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Approaching mental health

Approaching mental health

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Mental health is an issue across the construction workforce, but apprentices are particularly vulnerable. A HIA/Beyond Blue webinar explores how we can support the future of our industry.

Gabrielle Chariton

Author

Contributor to Housing

Under pressure, stressed out, overwhelmed and not coping: today’s apprentices face unprecedented challenges in their daily lives and at work, and it’s taking a toll on their mental health. We know this because, tragically, the suicide rate among apprentices is two-and-a-half times that of the Australian community average. 

In light of this heartbreaking statistic, the HIA Charitable Foundation and Beyond Blue recently hosted a webinar to provide more insight into mental ill-health in the workplace.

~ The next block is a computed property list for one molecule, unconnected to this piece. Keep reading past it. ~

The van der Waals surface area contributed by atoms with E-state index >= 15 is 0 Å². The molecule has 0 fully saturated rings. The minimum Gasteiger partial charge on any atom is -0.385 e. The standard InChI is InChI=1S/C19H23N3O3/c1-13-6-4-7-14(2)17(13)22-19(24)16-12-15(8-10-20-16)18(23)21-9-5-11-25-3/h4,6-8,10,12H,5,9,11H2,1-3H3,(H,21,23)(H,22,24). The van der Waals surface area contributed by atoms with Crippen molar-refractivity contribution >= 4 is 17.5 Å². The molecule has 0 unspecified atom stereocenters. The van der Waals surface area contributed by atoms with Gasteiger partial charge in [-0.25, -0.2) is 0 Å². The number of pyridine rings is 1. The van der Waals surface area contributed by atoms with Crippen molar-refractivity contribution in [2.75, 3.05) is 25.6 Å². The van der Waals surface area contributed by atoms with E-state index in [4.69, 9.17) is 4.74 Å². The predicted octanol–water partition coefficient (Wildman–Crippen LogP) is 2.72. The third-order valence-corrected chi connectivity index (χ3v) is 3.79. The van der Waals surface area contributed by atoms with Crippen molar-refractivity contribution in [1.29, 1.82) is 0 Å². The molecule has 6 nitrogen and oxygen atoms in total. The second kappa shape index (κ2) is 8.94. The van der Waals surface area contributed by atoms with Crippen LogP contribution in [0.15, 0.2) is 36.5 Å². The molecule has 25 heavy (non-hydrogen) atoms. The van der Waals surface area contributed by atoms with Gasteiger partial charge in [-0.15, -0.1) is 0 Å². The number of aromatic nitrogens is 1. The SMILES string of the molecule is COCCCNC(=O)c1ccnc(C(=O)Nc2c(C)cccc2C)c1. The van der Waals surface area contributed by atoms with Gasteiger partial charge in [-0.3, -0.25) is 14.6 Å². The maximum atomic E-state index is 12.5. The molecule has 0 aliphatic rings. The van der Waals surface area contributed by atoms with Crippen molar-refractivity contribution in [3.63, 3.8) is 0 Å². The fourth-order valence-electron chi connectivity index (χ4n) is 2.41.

‘Our aim is around empowering you with ways to support your business and your people to decrease these alarming [suicide statistics],’ says HIA Deputy Managing Director Kristin Brookfield, who moderated the webinar. ‘This includes recognising signs to watch out for and how you can approach someone you’re worried about.’ 

Three panellists contributed their expertise to the discussion: Russell Holtham, General Manager of HIA Apprentices; Dr Grant Blashki, GP and lead clinical advisor for Beyond Blue; and James Hill, an electrician and mental health advocate who has experienced depression and come out the other side.

Mentally healthy workplaces foster positive, supportive relationships between team members.
It’s not always easy to know when someone’s struggling with their mental health.

Why are apprentices vulnerable to mental ill-health?